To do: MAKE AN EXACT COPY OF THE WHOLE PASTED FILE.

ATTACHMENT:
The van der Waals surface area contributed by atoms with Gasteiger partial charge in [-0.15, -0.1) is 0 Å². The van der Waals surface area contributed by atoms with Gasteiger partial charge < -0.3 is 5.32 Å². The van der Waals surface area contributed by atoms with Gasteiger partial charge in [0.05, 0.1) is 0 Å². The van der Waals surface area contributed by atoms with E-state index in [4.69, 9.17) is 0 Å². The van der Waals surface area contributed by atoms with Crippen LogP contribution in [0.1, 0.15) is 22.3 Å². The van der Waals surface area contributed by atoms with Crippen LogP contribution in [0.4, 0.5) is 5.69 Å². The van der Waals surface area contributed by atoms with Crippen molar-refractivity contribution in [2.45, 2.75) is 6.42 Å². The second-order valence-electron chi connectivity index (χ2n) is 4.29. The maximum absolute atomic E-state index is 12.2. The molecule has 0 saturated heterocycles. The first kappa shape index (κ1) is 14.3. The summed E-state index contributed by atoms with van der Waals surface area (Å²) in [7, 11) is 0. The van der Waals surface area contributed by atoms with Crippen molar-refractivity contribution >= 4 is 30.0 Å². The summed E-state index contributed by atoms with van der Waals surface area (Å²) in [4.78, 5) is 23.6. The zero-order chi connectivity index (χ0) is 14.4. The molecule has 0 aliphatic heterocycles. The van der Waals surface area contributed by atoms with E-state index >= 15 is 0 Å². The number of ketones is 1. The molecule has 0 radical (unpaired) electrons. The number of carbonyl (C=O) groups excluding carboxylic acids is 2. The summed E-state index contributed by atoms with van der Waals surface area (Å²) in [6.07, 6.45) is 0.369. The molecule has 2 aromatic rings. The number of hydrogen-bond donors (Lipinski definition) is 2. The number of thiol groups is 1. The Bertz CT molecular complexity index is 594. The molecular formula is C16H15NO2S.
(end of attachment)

The van der Waals surface area contributed by atoms with Gasteiger partial charge in [-0.15, -0.1) is 0 Å². The van der Waals surface area contributed by atoms with Gasteiger partial charge < -0.3 is 5.32 Å². The van der Waals surface area contributed by atoms with Gasteiger partial charge in [0.05, 0.1) is 0 Å². The van der Waals surface area contributed by atoms with E-state index in [4.69, 9.17) is 0 Å². The van der Waals surface area contributed by atoms with Crippen LogP contribution in [0.1, 0.15) is 22.3 Å². The van der Waals surface area contributed by atoms with Crippen LogP contribution in [0.4, 0.5) is 5.69 Å². The van der Waals surface area contributed by atoms with Crippen molar-refractivity contribution in [2.45, 2.75) is 6.42 Å². The second-order valence-electron chi connectivity index (χ2n) is 4.29. The maximum absolute atomic E-state index is 12.2. The molecule has 0 saturated heterocycles. The first kappa shape index (κ1) is 14.3. The summed E-state index contributed by atoms with van der Waals surface area (Å²) in [7, 11) is 0. The van der Waals surface area contributed by atoms with Crippen molar-refractivity contribution >= 4 is 30.0 Å². The summed E-state index contributed by atoms with van der Waals surface area (Å²) in [4.78, 5) is 23.6. The zero-order chi connectivity index (χ0) is 14.4. The molecule has 0 aliphatic heterocycles. The van der Waals surface area contributed by atoms with E-state index >= 15 is 0 Å². The number of ketones is 1. The molecule has 0 radical (unpaired) electrons. The number of carbonyl (C=O) groups excluding carboxylic acids is 2. The summed E-state index contributed by atoms with van der Waals surface area (Å²) in [6.07, 6.45) is 0.369. The molecule has 2 aromatic rings. The number of hydrogen-bond donors (Lipinski definition) is 2. The number of thiol groups is 1. The Bertz CT molecular complexity index is 594. The molecular formula is C16H15NO2S.